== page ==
Nvidia has launched the much-awaited quad-core Tegra 3 chipset, codenamed Kal-El, destined to arrive in the Asus Eee Pad Transformer Prime later this month. According to the graphics giant, the Tegra 3 chipset is based on 40nm fabrication technology, and is expected to deliver five times the overall performance of the Tegra 2, and roughly three times the graphical performance, all while using about 40 percent of the Tegra 2’s power. The Tegra 3 is meant primarily for the Android operating system, however, it also supports Windows 8 and Chrome OS.
The Tegra 3 will officially the first ARM-based quad-core chipset to begin shipping, though others chip-makers, like Qualcomm, Texas Instruments, and ST-Ericsson are also expected to unveil quad-core ARM offerings by 2012. While called a quad-core, the Tegra 3 actually contains five general processing ARM Cortex A9 cores, with the lower-clocked 500MHz fifth ‘companion’ core taking care of most non-intensive tasks for the system, to save power. The other four processors can run at a maximum core clock of 1.4GHz (up from 1GHz of the Tegra 2), though if all the cores are active at once, that figure drops to 1.3GHz.
The resource allocation is apparently “OS transparent”, meaning the operating system will not have to be modified to support Nvidia’s Variable Symmetric Multiprocessing (vSMP) technology, which chooses which cores to activate. In low power mode, only the companion core will be running.
Take a look at the schematic diagram below (sized roughly at 80mm2), with the various components highlighted.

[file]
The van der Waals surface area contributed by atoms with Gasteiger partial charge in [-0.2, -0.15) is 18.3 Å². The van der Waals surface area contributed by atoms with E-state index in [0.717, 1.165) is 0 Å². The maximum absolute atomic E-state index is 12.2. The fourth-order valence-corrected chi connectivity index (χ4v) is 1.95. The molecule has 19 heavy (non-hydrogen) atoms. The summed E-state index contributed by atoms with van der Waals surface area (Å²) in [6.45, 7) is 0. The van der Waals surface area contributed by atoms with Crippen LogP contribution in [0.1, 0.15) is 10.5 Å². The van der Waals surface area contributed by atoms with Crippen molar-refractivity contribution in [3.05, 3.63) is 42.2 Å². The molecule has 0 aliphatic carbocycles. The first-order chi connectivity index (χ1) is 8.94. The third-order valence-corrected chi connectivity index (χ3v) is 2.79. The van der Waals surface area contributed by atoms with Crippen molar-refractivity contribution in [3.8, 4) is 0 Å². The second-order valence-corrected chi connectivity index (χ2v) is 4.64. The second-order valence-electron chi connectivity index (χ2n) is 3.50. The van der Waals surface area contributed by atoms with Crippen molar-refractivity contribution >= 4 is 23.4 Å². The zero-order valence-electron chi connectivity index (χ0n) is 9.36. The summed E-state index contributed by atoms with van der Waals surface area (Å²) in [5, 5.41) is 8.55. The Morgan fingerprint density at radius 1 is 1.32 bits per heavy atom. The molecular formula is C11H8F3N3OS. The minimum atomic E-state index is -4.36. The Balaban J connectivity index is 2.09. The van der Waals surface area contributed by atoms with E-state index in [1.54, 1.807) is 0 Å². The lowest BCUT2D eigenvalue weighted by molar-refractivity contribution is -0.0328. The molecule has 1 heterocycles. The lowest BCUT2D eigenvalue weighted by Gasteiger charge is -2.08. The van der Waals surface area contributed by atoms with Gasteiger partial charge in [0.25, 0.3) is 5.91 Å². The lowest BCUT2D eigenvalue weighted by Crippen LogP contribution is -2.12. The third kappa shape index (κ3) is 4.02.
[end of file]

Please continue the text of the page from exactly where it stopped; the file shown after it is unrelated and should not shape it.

The Tegra 3 GeForce GPU features 8 pixel shader units, four vertex shader units, and 12 GPU cores, with larger cache than Tegra 2. For now, Nvidia has not confirmed the clock speed of GPU cores, or how much higher it is than the Tegra 2’s 300MHz offering. The biggest graphical improvements with the Tegra 3 chipset include the ability to realistically render water simulations, smoke, blurs, damage, and lighting.
The new Tegra 3 also supports stereoscopic 3D, and, features expanded controller support for PS3, Xbox 360 and Wii controllers. According to Nvidia, the Tegra 3 also features an improved video decoder and encoder, which can accelerate 1080p H.264 content to up to 40Mbps, and encode 1080p video at 30fps. Also new, is the Image Signal Processor (ISP), which is supposedly twice as fast as the one on the Tegra 2.
Still featuring a 32-bit memory interface, the Tegra 3 supports higher-frequency memory however, up to LPDDR2-1066MHz and DDR3-L-1500MHz. The SATA II controller is now on die. Looking at the recently released roadmap, the Kal-El’s successor, Kal-El+ is expected to be released by mid-2012, before Wayne or Tegra 4 hits shelves in 2013. For now, while it hasn’t drastically improved per-core performance compared to the Tegra 3, subsequent iterations are expected to start doing so, starting with Wayne. In the meanwhile, according to AnandTech’s Mr. Shimpi, “Tegra 3 attempts to increase performance by exploiting thread level parallelism in Android.”